By Caitlin Davis, HCPS Media Specialist
A new school year brought many new faces to the division, from students and teachers, to the School Board with the instatement of Dr. Wesley Joyner, a longtime Hopewell resident. The name strikes a familiar chord as his father, Larry Joyner, served on the board for a number of years, but apart from the name Dr. Joyner is blazing a different path from that of his father, a path filled with a dedication to education.
Describing himself as outspoken and curious, Dr. Joyner also admits to a deep love for the 11 square miles that makes up the city. A Blue Devils graduate of the Class of 1998, Dr. Joyner grew up in Hopewell and wants to keep the wonder in the Wonder City.
“I feel like Hopewell is one of those places that always brimmed with a lot of potential and a lot of it was untapped,” Dr. Joyner said. “And now I feel like you can start to sense an almost palpable change in the air.”
This palpable change, he said, began with the revitalization of the downtown and has continued with the ongoing discussions of riverfront property development and the newest addition of The Boathouse.
Dr. Joyner wants to keep that spark, that change, ongoing and he said the key to this first begins with economic development. This mindset began his journey to become one of the five members of the board; that and his energy and passion for teaching.
“I’m a teacher so I felt like I could bring some interesting perspective to the table and I have energy and ideas and I can at least have a platform to share them,” he said.
After graduating from Hopewell High Dr. Joyner went to the University of Virginia, graduating in 2002 with a Bachelor’s Degree in History. He started looking for PhD programs after spending three years in the workforce, still trying to find his calling and passion.
Dr. Joyner went to Virginia Commonwealth University for two years, from 2005 to 2007, and then joined the PhD program at the University of Southern Mississippi, earning his degree in 2013.
He became a new teacher shortly after obtaining his degree, in the fall of 2013, teaching history at Appomattox Regional Governor’s School, where he remains. Dr. Joyner currently teaches dual enrollment for U.S. History and Political Science with the courses being accredited through Richard Bland College.
Dr. Joyner was intrigued and inspired by the progress being made at HCPS before his arrival to the School Board, officially beginning his tenure on July 1. He specifically mentions Patrick Copeland Elementary and the staffs’ ability to earn full accreditation, when others thought all hope was lost.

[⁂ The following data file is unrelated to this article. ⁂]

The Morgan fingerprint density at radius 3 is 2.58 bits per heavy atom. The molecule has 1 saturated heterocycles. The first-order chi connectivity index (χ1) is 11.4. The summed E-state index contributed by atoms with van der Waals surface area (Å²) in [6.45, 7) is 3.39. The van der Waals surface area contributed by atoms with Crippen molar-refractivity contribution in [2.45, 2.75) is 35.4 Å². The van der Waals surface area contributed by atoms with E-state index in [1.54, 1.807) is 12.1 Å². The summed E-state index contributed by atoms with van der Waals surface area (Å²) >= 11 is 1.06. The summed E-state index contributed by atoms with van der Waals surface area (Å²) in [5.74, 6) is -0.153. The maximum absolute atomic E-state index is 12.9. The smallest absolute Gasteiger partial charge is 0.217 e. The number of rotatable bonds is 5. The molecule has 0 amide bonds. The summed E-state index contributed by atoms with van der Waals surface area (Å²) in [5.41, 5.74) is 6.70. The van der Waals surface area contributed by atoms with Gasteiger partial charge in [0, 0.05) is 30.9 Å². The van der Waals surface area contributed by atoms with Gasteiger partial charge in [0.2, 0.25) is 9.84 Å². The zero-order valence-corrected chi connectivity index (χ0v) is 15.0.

He was drawn to the Cardinals applied knowledge of project based learning, a teaching concept taking shape throughout the division which puts students in the driver’s seat of classroom lessons.
“I always appreciate real world applications and when we go beyond just delivering the content, to make things relevant, to make things hands on, that’s always a positive,” Dr. Joyner said.
In addition to his appreciation for project based learning, Dr. Joyner is also turning his attention to other areas of interest including teaching recruitment and retention.
On his path to earning his degrees, he found it somewhat strange that he was required by the state to get his teaching license, an unsettling fact he learned after joining the staff at ARGS.
Dr. Joyner was told he needed to take five courses to earn his teaching license from the state, a requirement he said was counterintuitive considering he was qualified to teach at a college or university level.
“The end result you are hoping for for a lot of these kids is that they will go to college to be taught by somebody like me,” he says with a puzzled looked on his face. “So it didn’t make sense…these sorts of ideas that are being discussed now about alternate routes to licensure and trying to support people with the real world expertise that kids can really benefit from. I think that might be an interesting thing worth exploring.”
As Dr. Joyner looks ahead to his upcoming years on the board, he is reminded of the significance of being the second Joyner to serve — with his father serving from 1995 to 2002 and again from 2011 to 2011 — a fact he holds close but remains steadfast in his desire to make his own mark on the board and with HCPS.
“You live in the moment and this is my time to do the job,” he said. “…I think the best things that I can say I’ve learned from my dad were just how to treat people, try as best as you can before you rush to too many judgements.”
As Chairman Christopher Reber opened the board meeting in August, welcoming Dr. Joyner to the board and introducing him to the community, he paused and looked down the podium to catch his eye, solemnly telling Dr. Joyner he occupied the same seat of his father.
“I am my father’s son,” he said recalling that moment. “I idolized him and so in many respects you might see certain instances where I try to emulate his behaviors and just use what he’s taught me from a father to a son as a means of guiding my own actions.”